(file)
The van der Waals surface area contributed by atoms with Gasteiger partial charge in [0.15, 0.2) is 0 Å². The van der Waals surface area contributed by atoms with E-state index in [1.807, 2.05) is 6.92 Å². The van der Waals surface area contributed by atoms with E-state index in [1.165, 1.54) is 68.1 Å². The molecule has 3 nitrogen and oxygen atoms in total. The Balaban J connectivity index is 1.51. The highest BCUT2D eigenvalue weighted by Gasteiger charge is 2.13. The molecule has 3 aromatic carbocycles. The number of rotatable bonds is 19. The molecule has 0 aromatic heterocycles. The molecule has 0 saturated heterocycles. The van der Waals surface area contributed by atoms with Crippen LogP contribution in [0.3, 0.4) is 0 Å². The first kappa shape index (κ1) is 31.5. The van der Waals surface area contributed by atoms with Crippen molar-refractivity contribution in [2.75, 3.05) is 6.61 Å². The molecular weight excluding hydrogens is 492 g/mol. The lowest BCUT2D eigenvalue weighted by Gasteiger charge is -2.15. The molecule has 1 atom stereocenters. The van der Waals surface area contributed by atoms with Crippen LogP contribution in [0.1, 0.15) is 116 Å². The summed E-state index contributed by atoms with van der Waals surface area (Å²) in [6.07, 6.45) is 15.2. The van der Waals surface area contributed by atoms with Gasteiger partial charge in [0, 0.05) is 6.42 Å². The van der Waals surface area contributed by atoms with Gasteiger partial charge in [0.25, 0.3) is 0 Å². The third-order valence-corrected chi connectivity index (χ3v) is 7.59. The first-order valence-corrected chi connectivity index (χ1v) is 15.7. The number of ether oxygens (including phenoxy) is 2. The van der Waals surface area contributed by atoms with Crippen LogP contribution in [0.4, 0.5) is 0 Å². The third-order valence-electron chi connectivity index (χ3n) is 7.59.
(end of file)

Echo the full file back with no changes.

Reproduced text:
The van der Waals surface area contributed by atoms with Gasteiger partial charge in [0.15, 0.2) is 0 Å². The van der Waals surface area contributed by atoms with E-state index in [1.807, 2.05) is 6.92 Å². The van der Waals surface area contributed by atoms with E-state index in [1.165, 1.54) is 68.1 Å². The molecule has 3 nitrogen and oxygen atoms in total. The Balaban J connectivity index is 1.51. The highest BCUT2D eigenvalue weighted by Gasteiger charge is 2.13. The molecule has 3 aromatic carbocycles. The number of rotatable bonds is 19. The molecule has 0 aromatic heterocycles. The molecule has 0 saturated heterocycles. The van der Waals surface area contributed by atoms with Crippen LogP contribution in [0.3, 0.4) is 0 Å². The first kappa shape index (κ1) is 31.5. The van der Waals surface area contributed by atoms with Crippen molar-refractivity contribution in [2.75, 3.05) is 6.61 Å². The molecular weight excluding hydrogens is 492 g/mol. The lowest BCUT2D eigenvalue weighted by Gasteiger charge is -2.15. The molecule has 1 atom stereocenters. The van der Waals surface area contributed by atoms with Crippen LogP contribution in [0.1, 0.15) is 116 Å². The summed E-state index contributed by atoms with van der Waals surface area (Å²) in [6.07, 6.45) is 15.2. The van der Waals surface area contributed by atoms with Gasteiger partial charge in [0, 0.05) is 6.42 Å². The van der Waals surface area contributed by atoms with Gasteiger partial charge in [0.25, 0.3) is 0 Å². The third-order valence-corrected chi connectivity index (χ3v) is 7.59. The first-order valence-corrected chi connectivity index (χ1v) is 15.7. The number of ether oxygens (including phenoxy) is 2. The van der Waals surface area contributed by atoms with Crippen LogP contribution in [0.4, 0.5) is 0 Å². The third-order valence-electron chi connectivity index (χ3n) is 7.59.